Maggie Campbell, Sabriyah Stallion, Timothy Rice, and Aaron Williams, clockwise from right, program robots in a robotics class at Tech Town's winter break camp in the Edney Innovation Center on Friday, Dec. 22, 2017, in Chattanooga, Tenn. Tech Town offers technology-centric camps and education for children in subjects ranging from video production and computer coding to electronics and robotics.

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Students learn design, robotics at Tech Town's winter break camp

More than 60 local students spent their winter break in Tech Town classrooms designing their own Christmas ornaments, producing holiday videos and working on robots.

The local nonprofit organization, Tech Town, is a technology and entrepreneurial learning center that offers year-round after-school programs, in-school partnership programs, field trips and camps during Hamilton County schools' break periods.

The students, ages 7 to 17, are grouped based on age and interest. The Kilobytes, ages 7-10, designed a holiday ornament to be 3-D printed or produced a holiday greetings video. The Megabytes, ages 11-17, worked on robotics projects.

"The goal is to get them started early in STEM or STEAM," said Chris Ramsey, Tech Town CEO. "And hopefully it will open up a career path."

Throughout the year, Tech Town brings STEAM — science, technology, engineering, art and math — opportunities to students across Hamilton County and the surrounding area, but also focuses on schools with the highest need.

The organization now partners with schools in the Howard feeder pattern — Orchard Knob Elementary, Orchard Knob Middle, East Lake Academy and the Chattanooga Girls Leadership Academy — on a variety of projects, including providing classes on videography, 3-D design, scratch coding and robotics.

Ramsey, a Chattanooga native and Brainerd High School graduate, said the focus is intentional.

"Our goal is to get Howard to be a school of choice," Ramsey said. "We are designing technology lessons and programs based on the teachers' needs at those schools."

Howard held its first robotics competition this fall and competed against area schools at Chattanooga State in November.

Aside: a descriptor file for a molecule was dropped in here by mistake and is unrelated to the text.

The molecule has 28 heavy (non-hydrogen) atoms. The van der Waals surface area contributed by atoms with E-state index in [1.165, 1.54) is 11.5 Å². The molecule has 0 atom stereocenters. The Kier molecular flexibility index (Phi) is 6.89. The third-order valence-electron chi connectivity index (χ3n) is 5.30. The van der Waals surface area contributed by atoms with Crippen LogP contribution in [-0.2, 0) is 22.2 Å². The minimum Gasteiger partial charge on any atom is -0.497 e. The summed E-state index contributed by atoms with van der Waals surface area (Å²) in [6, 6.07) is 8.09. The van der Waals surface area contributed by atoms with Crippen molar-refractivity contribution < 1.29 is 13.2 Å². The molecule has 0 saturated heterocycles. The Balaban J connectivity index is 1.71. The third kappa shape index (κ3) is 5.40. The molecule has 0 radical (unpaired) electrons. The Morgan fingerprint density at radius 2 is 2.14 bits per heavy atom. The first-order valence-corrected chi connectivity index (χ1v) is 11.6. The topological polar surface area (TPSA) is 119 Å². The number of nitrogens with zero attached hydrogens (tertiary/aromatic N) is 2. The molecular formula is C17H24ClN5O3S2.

Tech Town doesn't focus solely on high-need areas of the community. It offers services and programs across the district, holding events at churches, youth and family development centers, and even for Redemption Point Church's home-school program.

"We make sure we serve the entire community and that all kids have to access to [Tech Town]," Ramsey said.

One of the organization's goals is for camp attendees to reflect the diversity of students across the district. The 61 students who attended this year's winter break camp represented 37 schools.

Boys made up about 67.9 percent of the attendees, a trend often seen in STEM programs, with girls making up the other 32 percent. There was an almost even split of white and black campers based on a survey taken Wednesday, the first day of the camp.

Camp costs $50 a day and includes lunch and snacks and programming from 9 a.m. to 3 p.m. Scholarships from individual and corporate donations pay for students who might not otherwise be able to attend. More than one-third of this year's campers receive a full or partial scholarship.

The goal is to expose students early to technology and skills they will need for the workforce.

"We try to let them know they are capable of doing amazing things," said Tech Town instructor Dustin Smoote.

"Sometimes when someone thinks of engineering, they think of these sophisticated, complicated things, but we break it down and show them that though it is sophisticated, it can be fun."

Smoote, a senior in computer engineering at the University of Tennessee at Chattanooga, has worked part time at Tech Town camps for a couple of years.

"At the rate these kids are going, they'll be building amazing things by 18," Smoote said.


Camper Sabriyah Stallion, a sixth-grader at Orchard Knob, attended a Tech Town program in elementary school but never worked on coding a robot before.

Her partner, Maggie Campbell from Loftis Middle School, was on her elementary school's robotics team.

The two girls worked on programming their square-shaped robot on wheels to move in a circle, a figure eight and a square, as well as getting it to launch a "snowball," (a ping-pong ball) during the camp's snowball fight.

"My favorite part is the coding," Maggie said. "I have a robot at home that I work on code [for]. I use it mostly to chase the dog around."

She said she didn't learn things like this at school. She wants to work in science when she grows up, as a meteorologist, or as a corporate lawyer.

Earlier this month, Tech Town announced a new partnership with software company Autodesk to provide industry-grade software to Tech Town and local schools that students can be trained to use.

"Autodesk software is used by professionals in STEAM fields globally, and bringing it to Chattanooga's children will unlock a wealth of career opportunities for them as they move from school to the workforce," TechTown Foundation board chairman Mike Harrell said in a news release.

The overarching goal is to reach students where they are and give them access to skills and tools that will prepare them for the future, whether that be learning Autodesk software, how to edit videos, or designing ornaments to be printed on 3-D printers for the holidays.

"We like to say 'build something amazing,' that's our motto," Ramsey said.

Contact Meghan Mangrum at or 423-757-6592. Follow her on Twitter @memangrum.